## Assignments

Each unit is broken into lessons based on learning outcomes. Each lesson has content for you to study and is followed by small, non-graded self checks that will help you determine how well you are learning the material. The self checks draw questions from huge question banks; they will be your best review and practice tool.

#### Unit Quizzes

Unit quizzes are assessments you will complete at the end of each unit. There are also two review quizzes covering all of the concepts from the preceding lessons. These assignments are open-book quizzes. Since this is a mastery-based, course you may take the unit quiz as many times as you want and your highest score will be recorded.

You will be required to show your work or justify your answers for some problems in the assignments and on the exam. Your work will be reviewed for partial credit, and your grade will be updated when applicable. For partial credit, you must show your work in the space provided.

#### Essay Assignments

At midcourse and at the end of your course, you will complete an essay assignment. In these assignments, you will be required to describe your strategies and reasoning for various mathematical principles. Providing correct answers is not the goal of the essay assignments; your ideas and reasoning are much more important, as reflected in the rubric. Please take the time to explain your thought process and steps for solving the problems.

### Explorations

This course includes exploration activities in select units. An exploration is a chance for you to interact with your teacher and other students in the course about specific topics.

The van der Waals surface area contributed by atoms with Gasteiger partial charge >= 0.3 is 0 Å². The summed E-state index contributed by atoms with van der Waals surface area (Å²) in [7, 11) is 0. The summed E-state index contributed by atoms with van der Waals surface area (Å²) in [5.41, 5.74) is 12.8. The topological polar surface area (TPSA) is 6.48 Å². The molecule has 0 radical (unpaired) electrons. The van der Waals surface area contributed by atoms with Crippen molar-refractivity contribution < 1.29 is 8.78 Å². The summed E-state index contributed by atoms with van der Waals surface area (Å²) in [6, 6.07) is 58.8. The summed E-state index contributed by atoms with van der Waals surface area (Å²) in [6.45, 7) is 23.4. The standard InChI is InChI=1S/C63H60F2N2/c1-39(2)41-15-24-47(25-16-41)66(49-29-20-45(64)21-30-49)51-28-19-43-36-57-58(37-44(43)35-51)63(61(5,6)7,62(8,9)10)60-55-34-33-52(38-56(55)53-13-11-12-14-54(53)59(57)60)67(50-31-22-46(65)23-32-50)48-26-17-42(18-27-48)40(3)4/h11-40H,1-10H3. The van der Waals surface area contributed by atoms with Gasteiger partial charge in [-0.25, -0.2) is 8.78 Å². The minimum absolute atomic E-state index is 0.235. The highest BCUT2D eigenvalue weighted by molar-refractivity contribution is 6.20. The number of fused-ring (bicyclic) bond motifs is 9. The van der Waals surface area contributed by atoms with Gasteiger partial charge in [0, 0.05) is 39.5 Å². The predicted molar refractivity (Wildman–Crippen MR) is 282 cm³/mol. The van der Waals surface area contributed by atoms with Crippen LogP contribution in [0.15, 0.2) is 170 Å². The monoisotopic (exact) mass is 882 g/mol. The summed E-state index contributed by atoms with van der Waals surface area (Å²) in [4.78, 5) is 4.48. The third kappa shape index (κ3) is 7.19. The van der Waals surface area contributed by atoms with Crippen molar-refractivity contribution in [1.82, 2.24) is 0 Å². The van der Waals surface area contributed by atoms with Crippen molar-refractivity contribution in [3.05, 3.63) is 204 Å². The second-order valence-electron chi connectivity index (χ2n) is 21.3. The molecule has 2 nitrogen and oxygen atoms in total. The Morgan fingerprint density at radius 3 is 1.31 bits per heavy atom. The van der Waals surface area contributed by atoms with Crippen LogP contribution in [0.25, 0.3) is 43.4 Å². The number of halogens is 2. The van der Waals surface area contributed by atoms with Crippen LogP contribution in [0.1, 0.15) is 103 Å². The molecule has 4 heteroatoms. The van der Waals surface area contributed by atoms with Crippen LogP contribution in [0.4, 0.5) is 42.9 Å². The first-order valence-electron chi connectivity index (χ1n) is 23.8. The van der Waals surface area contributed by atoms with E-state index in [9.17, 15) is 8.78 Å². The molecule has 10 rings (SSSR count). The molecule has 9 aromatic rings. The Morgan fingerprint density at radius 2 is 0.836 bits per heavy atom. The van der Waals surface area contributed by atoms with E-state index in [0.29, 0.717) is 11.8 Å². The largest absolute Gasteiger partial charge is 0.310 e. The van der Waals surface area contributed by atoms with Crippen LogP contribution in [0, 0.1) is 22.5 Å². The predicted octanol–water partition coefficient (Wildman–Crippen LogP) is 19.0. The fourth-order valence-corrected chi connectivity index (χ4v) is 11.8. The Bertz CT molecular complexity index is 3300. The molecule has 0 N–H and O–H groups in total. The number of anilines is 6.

We highly encourage you to complete the explorations as you reach them. They are designed to use the skills you’ve already learned to set up the skills that you’re going to study in later lessons. In other words, you’ll do better in the course if you complete the explorations as you get to them.

#### Discussion Board Explorations

Explorations involving discussion boards consist of two parts:

1. An observation portion that requires you to apply the skills you have learned to a relevant problem.
2. A graded discussion of the exploration’s ideas. After you have gathered the information, you will join other students and your teacher/TA in a discussion of concepts from the exploration in a discussion-board format. You’ll be required to post your answers into the discussion board.

There is also a summary page for the big idea behind the exploration that you can use as a review tool.

## Exams

After completing the lessons, you will take the final exam. As noted, the final exam is comprehensive—in other words, it covers all material in this course. It consists of about forty to fifty questions, very much like those in the questions in the unit quizzes.

For more information, see the Final Exam Preparation section after the last unit.

Your grade in this course will be based on these assignments and exams:

* You must pass the final exam with at least a 60% to earn credit for the course.

### Resubmissions and Retakes

For information about resubmitting assignments and retaking the exam, please see Resubmissions and Retakes.

## Course Policies

For information about how long you have to complete the course, resubmitting assignments, retaking exams, and other questions, please see High School Course Policies.